WPD offers new fingerprinting app for children developed by retired TPD detective
When retired Tustin Police Department Det. Chuck Still first joined the juvenile division, he had 66 cases on his desk – half of which were missing kids.
There was one case that became the turning point for his future calling as an app developer. It involved a dozen young girls living in a flop house.
“Every single one of these girls [was] a runway from somewhere,” said Still, adding that though he got their names, they were fake. And they had no IDs.
Without any identification, there was no way to know where they belonged. And because there was no sign of physical harm, they couldn’t be taken into custody.
It’s scenarios like this that really got the thought process going. When he retired in 2007, Still started doing Live Scan electronic fingerprinting, further honing his idea.
“We saw a problem and we started to find a way to fingerprint kids because we do it for adults,” Still said, adding that when he met up with a computer engineer, they set the plan in motion and developed a program that could take fingerprints for children on a touch-less scanner. Kid Print+ was born. “The two of us came up with a way to fingerprint kids that is easy.”
The Westminster Police Department is the first law enforcement agency to sign up with Kid Print+, which launched for the agency at its annual Safety Day this July.
WPD Det. Paul Walker said although ink fingerprinting has been traditionally used for children, it’s not very effective. Because children’s fingers are softer than adults, the ink tends to smear during fingerprinting, rendering fingerprint cards virtually unreadable.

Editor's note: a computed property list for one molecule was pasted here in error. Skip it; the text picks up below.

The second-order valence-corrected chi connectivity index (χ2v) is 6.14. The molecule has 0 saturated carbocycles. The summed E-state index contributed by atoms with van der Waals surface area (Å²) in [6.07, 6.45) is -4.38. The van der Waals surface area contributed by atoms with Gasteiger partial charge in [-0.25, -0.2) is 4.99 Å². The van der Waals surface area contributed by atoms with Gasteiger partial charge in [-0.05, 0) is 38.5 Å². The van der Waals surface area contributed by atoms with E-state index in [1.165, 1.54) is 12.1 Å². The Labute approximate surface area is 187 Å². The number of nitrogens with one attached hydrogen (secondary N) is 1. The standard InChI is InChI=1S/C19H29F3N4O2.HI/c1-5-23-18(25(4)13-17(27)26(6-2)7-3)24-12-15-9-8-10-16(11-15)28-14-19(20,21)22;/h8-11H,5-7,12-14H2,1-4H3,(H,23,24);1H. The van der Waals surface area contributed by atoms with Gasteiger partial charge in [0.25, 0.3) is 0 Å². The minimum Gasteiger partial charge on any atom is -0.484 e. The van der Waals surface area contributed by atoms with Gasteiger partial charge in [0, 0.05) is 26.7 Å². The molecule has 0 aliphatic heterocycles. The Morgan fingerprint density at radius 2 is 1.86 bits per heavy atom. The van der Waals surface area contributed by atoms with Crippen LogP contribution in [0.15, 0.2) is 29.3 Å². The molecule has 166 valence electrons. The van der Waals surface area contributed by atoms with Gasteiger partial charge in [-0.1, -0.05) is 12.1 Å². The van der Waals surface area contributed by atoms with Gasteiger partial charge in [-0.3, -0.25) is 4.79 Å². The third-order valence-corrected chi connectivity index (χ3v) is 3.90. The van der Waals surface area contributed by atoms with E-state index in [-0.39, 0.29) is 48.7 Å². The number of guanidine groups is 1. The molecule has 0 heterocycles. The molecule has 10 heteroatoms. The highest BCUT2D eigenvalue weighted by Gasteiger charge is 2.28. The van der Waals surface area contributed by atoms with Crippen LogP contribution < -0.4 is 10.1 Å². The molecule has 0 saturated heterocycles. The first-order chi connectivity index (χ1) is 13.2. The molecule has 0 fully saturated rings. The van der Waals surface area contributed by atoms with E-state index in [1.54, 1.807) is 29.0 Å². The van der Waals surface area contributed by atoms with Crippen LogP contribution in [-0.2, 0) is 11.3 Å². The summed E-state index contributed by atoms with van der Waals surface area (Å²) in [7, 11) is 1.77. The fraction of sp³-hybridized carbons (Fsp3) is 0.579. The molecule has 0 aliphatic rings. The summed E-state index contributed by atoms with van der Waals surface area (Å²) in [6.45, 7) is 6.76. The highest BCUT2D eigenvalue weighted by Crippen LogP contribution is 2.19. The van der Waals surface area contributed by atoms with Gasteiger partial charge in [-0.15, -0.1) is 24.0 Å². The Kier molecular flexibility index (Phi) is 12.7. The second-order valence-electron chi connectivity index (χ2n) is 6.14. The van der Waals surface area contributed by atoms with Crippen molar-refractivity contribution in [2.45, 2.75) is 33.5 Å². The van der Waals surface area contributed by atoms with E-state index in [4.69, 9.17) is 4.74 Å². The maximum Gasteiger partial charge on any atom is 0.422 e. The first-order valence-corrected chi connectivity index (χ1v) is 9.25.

“It really doesn’t do a whole lot of good,” Walker said.
Kid Print+ eliminates that problem by using smartphone cameras to photograph the fingerprint for an improved image.
“It works much better,” Still said.
Plus, the app allows parents to add photos of their children and detailed descriptions. If their child goes missing, the information is easily accessible through their account, which parents also can update with recent photos.
At Safety Day, WPD’s explorers scanned more than a couple hundred kids’ fingerprints, which then were emailed to parents so they could store the information and print it out at home. There is no database maintained by the agency for these fingerprints – the parents have complete control of the information.
“They weren’t aware that that technology existed and they were happy that they could have something that could be stored electronically,” said Walker of parents’ positive feedback about the app. “This allows them to have a hard copy and a digital copy at the same time.”
Though currently the scanning is only being offered by the WPD at special events like Safety Day through the explorer program, Walker, who also is lead explorer advisor, would like to expand availability for scanning for the public on a more regular basis.
“It seems to be working very well so far,” Walker said.